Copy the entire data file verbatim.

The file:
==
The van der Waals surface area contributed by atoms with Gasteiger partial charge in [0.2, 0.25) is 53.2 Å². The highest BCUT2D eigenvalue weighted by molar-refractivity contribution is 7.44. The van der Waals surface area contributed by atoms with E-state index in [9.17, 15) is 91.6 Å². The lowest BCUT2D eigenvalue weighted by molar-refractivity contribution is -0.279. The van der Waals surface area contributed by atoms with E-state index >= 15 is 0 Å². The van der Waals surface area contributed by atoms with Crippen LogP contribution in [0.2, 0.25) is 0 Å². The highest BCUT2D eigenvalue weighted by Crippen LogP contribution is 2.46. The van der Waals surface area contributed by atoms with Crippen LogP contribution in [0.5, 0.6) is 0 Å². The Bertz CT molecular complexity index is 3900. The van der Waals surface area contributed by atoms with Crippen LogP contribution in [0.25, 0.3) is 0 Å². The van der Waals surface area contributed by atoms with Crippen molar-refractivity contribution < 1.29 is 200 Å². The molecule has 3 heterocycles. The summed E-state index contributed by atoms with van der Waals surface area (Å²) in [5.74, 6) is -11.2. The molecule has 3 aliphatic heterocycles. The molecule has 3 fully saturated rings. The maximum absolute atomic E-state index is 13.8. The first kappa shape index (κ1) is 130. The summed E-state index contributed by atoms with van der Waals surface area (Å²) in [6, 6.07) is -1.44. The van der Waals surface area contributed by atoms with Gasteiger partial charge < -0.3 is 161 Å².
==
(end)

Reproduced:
The van der Waals surface area contributed by atoms with Gasteiger partial charge in [0.2, 0.25) is 53.2 Å². The highest BCUT2D eigenvalue weighted by molar-refractivity contribution is 7.44. The van der Waals surface area contributed by atoms with E-state index in [9.17, 15) is 91.6 Å². The lowest BCUT2D eigenvalue weighted by molar-refractivity contribution is -0.279. The van der Waals surface area contributed by atoms with E-state index >= 15 is 0 Å². The van der Waals surface area contributed by atoms with Crippen LogP contribution in [0.2, 0.25) is 0 Å². The highest BCUT2D eigenvalue weighted by Crippen LogP contribution is 2.46. The van der Waals surface area contributed by atoms with Crippen LogP contribution in [0.5, 0.6) is 0 Å². The Bertz CT molecular complexity index is 3900. The van der Waals surface area contributed by atoms with Crippen LogP contribution in [0.25, 0.3) is 0 Å². The van der Waals surface area contributed by atoms with Crippen molar-refractivity contribution < 1.29 is 200 Å². The molecule has 3 heterocycles. The summed E-state index contributed by atoms with van der Waals surface area (Å²) in [5.74, 6) is -11.2. The molecule has 3 aliphatic heterocycles. The molecule has 3 fully saturated rings. The maximum absolute atomic E-state index is 13.8. The first kappa shape index (κ1) is 130. The summed E-state index contributed by atoms with van der Waals surface area (Å²) in [6, 6.07) is -1.44. The van der Waals surface area contributed by atoms with Gasteiger partial charge < -0.3 is 161 Å².